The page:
Malaysians live longer, not necessarily healthier: KRI


Malaysians are now living longer with a male and female newborn in 2020 can expect to live to the age of 72.6 and 77.6 years, respectively, about 11 years longer compared to newborns in 1970.

The increase in life expectancy seen in Malaysia is largely the result of decreases in child and maternal mortality, according to the Khazanah Research Institute’s (KRI) latest publication – Social Inequalities and Health in Malaysia.

However, the report states that life expectancy alone is not an adequate measure of population health.

“Many Malaysians experience debilitating health conditions such as heart diseases, back pain and mental ill health, especially in their later years.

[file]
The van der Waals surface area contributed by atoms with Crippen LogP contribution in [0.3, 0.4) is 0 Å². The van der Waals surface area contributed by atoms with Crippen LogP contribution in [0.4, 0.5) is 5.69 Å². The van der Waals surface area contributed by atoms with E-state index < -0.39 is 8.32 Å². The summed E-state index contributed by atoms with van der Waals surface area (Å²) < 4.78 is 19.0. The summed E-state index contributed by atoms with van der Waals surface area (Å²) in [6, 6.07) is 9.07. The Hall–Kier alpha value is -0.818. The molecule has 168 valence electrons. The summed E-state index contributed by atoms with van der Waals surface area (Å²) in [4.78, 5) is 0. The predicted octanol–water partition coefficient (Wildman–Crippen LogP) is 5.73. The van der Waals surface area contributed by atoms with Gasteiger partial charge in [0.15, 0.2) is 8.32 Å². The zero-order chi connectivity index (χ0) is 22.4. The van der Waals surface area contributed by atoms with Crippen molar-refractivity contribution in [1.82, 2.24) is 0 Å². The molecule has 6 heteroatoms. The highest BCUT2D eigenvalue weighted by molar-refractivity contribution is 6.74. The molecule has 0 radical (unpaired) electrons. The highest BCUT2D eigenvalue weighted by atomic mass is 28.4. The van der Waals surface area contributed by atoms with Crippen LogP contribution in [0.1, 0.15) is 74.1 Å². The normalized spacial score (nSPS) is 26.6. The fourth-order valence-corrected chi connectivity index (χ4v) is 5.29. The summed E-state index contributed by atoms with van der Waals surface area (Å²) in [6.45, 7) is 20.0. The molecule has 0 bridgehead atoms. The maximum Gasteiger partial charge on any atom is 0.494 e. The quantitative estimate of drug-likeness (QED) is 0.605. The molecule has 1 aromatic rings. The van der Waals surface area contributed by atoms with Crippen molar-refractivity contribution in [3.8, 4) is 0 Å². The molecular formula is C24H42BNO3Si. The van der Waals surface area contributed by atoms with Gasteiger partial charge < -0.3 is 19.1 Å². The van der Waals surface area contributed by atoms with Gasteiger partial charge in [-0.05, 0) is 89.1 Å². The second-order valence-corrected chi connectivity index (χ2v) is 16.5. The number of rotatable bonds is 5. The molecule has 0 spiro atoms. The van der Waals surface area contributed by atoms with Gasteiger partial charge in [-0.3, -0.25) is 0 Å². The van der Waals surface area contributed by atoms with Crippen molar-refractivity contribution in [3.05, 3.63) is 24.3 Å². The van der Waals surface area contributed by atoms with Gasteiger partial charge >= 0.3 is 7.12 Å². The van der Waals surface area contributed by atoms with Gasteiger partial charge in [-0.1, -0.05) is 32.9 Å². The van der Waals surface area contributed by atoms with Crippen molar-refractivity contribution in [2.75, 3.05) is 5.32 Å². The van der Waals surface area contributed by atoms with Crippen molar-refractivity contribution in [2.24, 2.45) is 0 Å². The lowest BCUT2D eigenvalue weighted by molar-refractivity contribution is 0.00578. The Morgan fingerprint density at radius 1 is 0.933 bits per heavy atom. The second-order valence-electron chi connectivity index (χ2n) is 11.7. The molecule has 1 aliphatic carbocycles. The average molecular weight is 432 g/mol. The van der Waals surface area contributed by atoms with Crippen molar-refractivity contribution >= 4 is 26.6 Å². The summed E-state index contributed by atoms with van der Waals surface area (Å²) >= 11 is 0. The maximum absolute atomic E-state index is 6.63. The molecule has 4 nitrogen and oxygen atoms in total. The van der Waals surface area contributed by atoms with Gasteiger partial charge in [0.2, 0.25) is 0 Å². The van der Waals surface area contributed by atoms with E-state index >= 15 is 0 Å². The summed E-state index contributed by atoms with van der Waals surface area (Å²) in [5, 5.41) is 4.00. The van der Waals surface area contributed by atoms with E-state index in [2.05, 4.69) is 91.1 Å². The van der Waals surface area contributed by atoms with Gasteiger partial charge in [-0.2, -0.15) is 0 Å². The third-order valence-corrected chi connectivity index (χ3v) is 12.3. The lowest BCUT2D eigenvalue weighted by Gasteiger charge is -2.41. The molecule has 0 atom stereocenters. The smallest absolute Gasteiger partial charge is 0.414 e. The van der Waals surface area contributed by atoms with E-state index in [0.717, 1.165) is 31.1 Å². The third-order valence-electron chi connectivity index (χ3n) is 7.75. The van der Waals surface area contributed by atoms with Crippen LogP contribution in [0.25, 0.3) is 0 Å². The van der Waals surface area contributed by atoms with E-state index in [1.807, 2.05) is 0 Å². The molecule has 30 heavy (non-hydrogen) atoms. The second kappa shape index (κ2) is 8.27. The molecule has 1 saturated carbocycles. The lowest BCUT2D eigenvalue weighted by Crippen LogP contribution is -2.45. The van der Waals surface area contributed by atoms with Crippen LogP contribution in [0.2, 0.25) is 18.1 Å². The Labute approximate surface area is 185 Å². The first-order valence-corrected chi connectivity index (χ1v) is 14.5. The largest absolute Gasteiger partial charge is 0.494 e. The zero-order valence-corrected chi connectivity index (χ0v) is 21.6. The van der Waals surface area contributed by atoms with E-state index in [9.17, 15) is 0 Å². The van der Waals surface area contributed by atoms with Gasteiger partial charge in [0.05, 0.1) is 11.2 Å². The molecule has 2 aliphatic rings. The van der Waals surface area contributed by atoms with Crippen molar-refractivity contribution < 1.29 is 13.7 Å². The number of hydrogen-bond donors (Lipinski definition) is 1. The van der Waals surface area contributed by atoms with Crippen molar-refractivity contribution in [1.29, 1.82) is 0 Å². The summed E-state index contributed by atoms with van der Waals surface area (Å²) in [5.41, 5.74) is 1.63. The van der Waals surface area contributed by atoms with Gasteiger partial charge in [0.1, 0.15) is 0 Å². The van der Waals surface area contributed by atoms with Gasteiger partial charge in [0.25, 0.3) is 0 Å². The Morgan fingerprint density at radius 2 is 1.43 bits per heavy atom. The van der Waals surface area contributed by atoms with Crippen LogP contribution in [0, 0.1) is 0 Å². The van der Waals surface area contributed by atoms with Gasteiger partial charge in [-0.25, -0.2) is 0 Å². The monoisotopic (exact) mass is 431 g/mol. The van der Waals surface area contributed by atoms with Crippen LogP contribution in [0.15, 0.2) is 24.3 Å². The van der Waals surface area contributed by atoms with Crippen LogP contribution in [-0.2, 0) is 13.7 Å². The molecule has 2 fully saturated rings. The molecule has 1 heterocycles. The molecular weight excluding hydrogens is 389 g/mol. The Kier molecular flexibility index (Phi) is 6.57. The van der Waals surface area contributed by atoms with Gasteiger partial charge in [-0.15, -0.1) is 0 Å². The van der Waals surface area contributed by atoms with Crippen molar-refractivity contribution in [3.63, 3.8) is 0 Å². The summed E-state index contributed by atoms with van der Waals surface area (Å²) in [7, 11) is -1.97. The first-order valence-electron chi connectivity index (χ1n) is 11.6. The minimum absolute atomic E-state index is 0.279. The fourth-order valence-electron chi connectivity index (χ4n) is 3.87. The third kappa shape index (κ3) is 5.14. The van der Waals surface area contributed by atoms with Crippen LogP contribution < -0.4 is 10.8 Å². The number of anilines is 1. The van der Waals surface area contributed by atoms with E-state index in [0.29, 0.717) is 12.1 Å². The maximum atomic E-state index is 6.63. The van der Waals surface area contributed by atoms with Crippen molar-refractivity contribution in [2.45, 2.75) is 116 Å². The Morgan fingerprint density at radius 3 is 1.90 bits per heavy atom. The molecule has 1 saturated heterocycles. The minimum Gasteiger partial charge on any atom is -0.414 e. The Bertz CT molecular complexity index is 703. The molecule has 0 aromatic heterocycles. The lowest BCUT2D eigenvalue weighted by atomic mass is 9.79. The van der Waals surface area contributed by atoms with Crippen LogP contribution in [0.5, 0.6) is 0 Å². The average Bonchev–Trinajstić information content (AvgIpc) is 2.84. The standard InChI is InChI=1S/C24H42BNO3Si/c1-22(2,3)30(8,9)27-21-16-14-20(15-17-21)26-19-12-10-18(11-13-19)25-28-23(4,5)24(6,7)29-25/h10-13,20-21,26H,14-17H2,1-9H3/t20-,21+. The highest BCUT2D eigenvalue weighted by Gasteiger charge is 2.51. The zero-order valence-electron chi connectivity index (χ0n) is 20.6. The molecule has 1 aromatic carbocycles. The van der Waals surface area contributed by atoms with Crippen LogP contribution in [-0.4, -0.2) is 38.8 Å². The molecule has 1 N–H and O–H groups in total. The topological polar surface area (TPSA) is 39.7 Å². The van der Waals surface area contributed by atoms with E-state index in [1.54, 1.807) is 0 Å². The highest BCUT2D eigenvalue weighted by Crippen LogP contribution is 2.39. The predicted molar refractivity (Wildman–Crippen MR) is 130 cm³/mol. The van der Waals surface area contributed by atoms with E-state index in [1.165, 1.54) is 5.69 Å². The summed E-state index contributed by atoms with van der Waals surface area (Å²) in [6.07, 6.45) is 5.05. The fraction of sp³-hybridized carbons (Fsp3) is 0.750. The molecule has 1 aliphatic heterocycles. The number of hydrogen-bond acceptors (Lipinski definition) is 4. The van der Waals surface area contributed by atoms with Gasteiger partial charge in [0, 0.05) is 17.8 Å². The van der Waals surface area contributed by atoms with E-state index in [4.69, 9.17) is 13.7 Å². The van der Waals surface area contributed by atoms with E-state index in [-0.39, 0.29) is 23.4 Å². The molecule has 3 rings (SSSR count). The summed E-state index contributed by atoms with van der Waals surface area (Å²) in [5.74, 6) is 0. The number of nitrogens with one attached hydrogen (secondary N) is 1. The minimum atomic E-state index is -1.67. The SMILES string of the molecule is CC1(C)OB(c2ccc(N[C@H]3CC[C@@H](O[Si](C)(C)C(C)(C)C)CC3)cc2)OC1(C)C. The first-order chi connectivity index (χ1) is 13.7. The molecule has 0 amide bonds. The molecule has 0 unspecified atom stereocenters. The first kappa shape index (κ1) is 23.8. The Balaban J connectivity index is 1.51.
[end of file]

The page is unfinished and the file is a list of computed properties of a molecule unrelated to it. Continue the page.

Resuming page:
“Thus, discussions on health must be expanded beyond the length of years lived to how much of those years are lived in good health,” the report read.

To account for years lived in illness and disability, the report uses the healthy life expectancy (HALE) indicator, which is the average number of years a person can expect to live in good health.

An average person’s healthy life expectancy in 2019 was 65.5 years.

This means that although a baby born in 2019 could expect to live up to 75.0 years, 9.5 of those years would be spent in poor health.